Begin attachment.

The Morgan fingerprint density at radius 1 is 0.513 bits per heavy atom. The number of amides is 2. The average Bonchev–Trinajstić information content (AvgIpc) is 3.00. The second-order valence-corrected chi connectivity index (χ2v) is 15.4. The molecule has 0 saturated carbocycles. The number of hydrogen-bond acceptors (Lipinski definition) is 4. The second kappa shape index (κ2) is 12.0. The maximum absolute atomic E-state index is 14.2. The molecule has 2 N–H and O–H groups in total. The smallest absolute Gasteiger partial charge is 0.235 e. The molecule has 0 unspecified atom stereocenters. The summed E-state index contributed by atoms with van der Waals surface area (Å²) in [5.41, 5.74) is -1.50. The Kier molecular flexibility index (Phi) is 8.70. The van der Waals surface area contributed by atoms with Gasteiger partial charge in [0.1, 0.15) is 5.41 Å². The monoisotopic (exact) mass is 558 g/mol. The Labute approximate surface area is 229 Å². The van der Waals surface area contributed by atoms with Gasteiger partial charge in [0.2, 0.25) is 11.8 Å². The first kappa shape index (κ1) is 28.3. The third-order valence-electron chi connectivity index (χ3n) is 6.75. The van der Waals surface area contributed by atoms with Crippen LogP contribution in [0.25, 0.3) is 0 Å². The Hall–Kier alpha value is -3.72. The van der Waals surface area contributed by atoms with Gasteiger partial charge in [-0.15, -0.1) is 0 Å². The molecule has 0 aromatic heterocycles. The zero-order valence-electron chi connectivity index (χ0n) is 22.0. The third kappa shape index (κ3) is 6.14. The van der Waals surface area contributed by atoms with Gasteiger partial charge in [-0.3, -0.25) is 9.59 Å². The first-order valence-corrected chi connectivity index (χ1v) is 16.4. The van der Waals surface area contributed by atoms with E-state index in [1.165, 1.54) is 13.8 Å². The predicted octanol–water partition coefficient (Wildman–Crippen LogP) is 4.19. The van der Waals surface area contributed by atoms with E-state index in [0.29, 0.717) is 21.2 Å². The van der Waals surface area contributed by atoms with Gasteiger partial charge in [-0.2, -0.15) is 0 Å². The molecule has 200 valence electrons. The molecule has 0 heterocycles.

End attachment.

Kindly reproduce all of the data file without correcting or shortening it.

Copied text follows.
The Morgan fingerprint density at radius 1 is 0.513 bits per heavy atom. The number of amides is 2. The average Bonchev–Trinajstić information content (AvgIpc) is 3.00. The second-order valence-corrected chi connectivity index (χ2v) is 15.4. The molecule has 0 saturated carbocycles. The number of hydrogen-bond acceptors (Lipinski definition) is 4. The second kappa shape index (κ2) is 12.0. The maximum absolute atomic E-state index is 14.2. The molecule has 2 N–H and O–H groups in total. The smallest absolute Gasteiger partial charge is 0.235 e. The molecule has 0 unspecified atom stereocenters. The summed E-state index contributed by atoms with van der Waals surface area (Å²) in [5.41, 5.74) is -1.50. The Kier molecular flexibility index (Phi) is 8.70. The van der Waals surface area contributed by atoms with Gasteiger partial charge in [0.1, 0.15) is 5.41 Å². The monoisotopic (exact) mass is 558 g/mol. The Labute approximate surface area is 229 Å². The van der Waals surface area contributed by atoms with Gasteiger partial charge in [0.2, 0.25) is 11.8 Å². The first kappa shape index (κ1) is 28.3. The third-order valence-electron chi connectivity index (χ3n) is 6.75. The van der Waals surface area contributed by atoms with Crippen LogP contribution in [0.25, 0.3) is 0 Å². The Hall–Kier alpha value is -3.72. The van der Waals surface area contributed by atoms with Gasteiger partial charge in [-0.15, -0.1) is 0 Å². The molecule has 0 aromatic heterocycles. The zero-order valence-electron chi connectivity index (χ0n) is 22.0. The third kappa shape index (κ3) is 6.14. The van der Waals surface area contributed by atoms with Gasteiger partial charge in [-0.3, -0.25) is 9.59 Å². The first-order valence-corrected chi connectivity index (χ1v) is 16.4. The van der Waals surface area contributed by atoms with E-state index in [1.165, 1.54) is 13.8 Å². The predicted octanol–water partition coefficient (Wildman–Crippen LogP) is 4.19. The van der Waals surface area contributed by atoms with E-state index in [0.29, 0.717) is 21.2 Å². The van der Waals surface area contributed by atoms with Gasteiger partial charge in [-0.2, -0.15) is 0 Å². The molecule has 200 valence electrons. The molecule has 0 heterocycles.